As Onshape’s User Group Liaison, Richard Doyle, likes to say: “You can’t shake hands with an avatar.” Richard’s point is well taken – there is nothing like getting together with your peers over pizza, beer and some informal CAD-talk.
Tech-focused communities have traditionally been local, and PTC’s Onshape User Groups are no different, with most of them being city-specific. But while COVID-19 has temporarily put the physical meet-ups on hold, there are a few silver linings to the now virtual meetings.
Although the short-term future of handshakes is now in question, technology can help us extend our reach far beyond our home turf. I’ve recently logged into a half dozen meetings spanning from Oregon to the United Kingdom – groups I normally don’t interact with. It’s been a real treat to put faces to names, and watch how these different groups interact.
On a Zoom call, participants get to see everyone’s faces during a presentation, not just the back of their heads like at an in-person event. Unfortunately, hot pizza isn’t being served through the screen, but I’ve never left a virtual PTC Onshape User Group meeting without learning something new. During a recent Dallas/Ft. Worth meeting, technical services engineer Bradley Sauln showed us how to take advantage of Onshape’s browser-based tools to create a custom search engine. The convenient tool aligns Onshape’s Advanced Search with your regular browser search bar.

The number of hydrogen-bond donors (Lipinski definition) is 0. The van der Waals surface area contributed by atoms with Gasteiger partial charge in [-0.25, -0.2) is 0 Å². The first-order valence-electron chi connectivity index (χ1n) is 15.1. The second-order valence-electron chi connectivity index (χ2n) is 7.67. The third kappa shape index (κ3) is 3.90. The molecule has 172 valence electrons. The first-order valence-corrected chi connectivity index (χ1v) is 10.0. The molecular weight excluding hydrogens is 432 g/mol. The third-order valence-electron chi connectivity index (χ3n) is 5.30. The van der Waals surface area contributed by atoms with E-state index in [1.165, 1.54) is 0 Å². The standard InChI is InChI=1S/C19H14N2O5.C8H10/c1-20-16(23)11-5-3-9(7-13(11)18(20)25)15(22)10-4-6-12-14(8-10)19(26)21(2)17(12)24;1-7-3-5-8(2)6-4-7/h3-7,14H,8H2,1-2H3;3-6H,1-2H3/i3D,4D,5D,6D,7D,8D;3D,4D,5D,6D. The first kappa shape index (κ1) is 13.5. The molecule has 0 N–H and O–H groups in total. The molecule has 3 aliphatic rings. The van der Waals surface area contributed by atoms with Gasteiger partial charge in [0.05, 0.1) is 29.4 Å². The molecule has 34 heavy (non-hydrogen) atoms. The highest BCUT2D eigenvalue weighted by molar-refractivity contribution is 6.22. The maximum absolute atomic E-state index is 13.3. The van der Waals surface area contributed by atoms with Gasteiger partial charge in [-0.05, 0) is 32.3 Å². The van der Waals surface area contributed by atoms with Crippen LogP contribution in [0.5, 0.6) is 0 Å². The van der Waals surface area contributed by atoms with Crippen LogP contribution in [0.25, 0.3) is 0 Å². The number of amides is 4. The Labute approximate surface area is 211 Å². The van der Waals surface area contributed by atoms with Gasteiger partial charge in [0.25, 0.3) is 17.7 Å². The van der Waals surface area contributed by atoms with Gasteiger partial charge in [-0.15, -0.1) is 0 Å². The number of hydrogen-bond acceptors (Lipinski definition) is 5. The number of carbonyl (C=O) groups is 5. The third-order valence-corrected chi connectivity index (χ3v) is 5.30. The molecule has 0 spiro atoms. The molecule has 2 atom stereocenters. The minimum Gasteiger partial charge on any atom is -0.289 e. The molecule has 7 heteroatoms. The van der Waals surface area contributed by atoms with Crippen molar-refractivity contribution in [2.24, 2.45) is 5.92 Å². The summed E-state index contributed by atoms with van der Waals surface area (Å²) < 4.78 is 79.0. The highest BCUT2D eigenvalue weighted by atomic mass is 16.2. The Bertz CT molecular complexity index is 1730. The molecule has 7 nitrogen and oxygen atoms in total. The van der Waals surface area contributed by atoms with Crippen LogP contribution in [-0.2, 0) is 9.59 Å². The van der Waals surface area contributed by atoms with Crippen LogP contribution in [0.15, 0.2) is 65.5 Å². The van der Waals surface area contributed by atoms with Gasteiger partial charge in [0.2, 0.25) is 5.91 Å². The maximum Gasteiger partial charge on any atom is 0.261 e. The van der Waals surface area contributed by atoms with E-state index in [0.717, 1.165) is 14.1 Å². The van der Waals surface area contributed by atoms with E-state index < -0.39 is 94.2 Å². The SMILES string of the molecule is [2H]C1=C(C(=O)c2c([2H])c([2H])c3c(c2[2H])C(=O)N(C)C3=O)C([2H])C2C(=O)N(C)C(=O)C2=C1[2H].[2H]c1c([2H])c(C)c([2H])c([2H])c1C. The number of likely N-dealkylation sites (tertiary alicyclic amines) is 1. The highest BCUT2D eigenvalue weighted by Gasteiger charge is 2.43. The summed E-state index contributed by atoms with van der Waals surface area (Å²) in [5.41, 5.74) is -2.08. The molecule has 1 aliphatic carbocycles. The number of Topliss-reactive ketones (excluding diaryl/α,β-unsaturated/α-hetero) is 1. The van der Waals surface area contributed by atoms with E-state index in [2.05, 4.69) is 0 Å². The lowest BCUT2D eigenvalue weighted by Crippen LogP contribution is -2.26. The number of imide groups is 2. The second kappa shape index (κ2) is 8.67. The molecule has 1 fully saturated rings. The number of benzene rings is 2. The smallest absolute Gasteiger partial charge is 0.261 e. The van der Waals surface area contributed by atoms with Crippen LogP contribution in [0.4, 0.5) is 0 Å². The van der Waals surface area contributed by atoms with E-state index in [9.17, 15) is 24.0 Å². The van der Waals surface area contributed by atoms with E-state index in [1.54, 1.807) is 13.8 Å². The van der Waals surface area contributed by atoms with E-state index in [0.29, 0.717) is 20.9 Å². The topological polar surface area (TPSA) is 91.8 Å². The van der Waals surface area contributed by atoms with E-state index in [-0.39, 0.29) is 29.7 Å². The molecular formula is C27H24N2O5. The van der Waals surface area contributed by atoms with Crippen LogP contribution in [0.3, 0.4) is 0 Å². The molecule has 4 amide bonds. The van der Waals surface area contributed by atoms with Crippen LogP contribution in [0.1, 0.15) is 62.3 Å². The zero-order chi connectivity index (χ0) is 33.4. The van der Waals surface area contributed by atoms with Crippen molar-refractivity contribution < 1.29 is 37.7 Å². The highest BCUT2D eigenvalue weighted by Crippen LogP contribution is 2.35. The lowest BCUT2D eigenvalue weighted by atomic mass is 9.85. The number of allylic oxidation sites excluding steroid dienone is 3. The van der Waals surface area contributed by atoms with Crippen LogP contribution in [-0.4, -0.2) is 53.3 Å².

“Onshape User Groups help bring people together with a common goal of improving their CAD skills and learning from others who bring a different perspective,” he says. “Even after more than four years of working at Onshape, I am continually learning about small yet powerful details in the platform. User Groups are a great vehicle to share and practice new approaches and techniques.”
Thinking about communities, how many do you belong to in your own professional and personal life? A dozen may immediately leap to mind: your family, neighborhood, alumni associations, kids’ PTA groups, your work team and your company, professional organizations, boards, church or civic groups, book clubs… the list goes on. People’s motivations for joining communities vary widely, but what keeps them coming back are the tangible and intangible benefits.
Business strategist Jono Bacon, best-selling author of “People Powered, How Communities Can Supercharge your Business, Brand and Teams,” likens consumer-focused communities to a public clubhouse. He observes that communities such as User Groups “provide a place where people can congregate, have discussions, share ideas and opinions, showcase work they may have created, and debate different aspects of that shared interest.”
What Does a Typical User Group Meeting Look Like?
It’s really up to each group to determine how they like to run their meetings, but many of them start 15 minutes early for a little socializing. The meeting is then kicked off by the User Group leader, sometimes followed by an introduction of new members. Often an Onshape engineer will present “Tips and Tricks” or answer user questions.
Since March, most meetings have featured a surprise guest to host a Q&A. Recent visitors have included Onshape co-founders Jon Hirschtick and John McEleney, both former CEOs of SOLIDWORKS and now heading up the SaaS business unit of PTC; and Onshape VP of R&D Paul Chastell.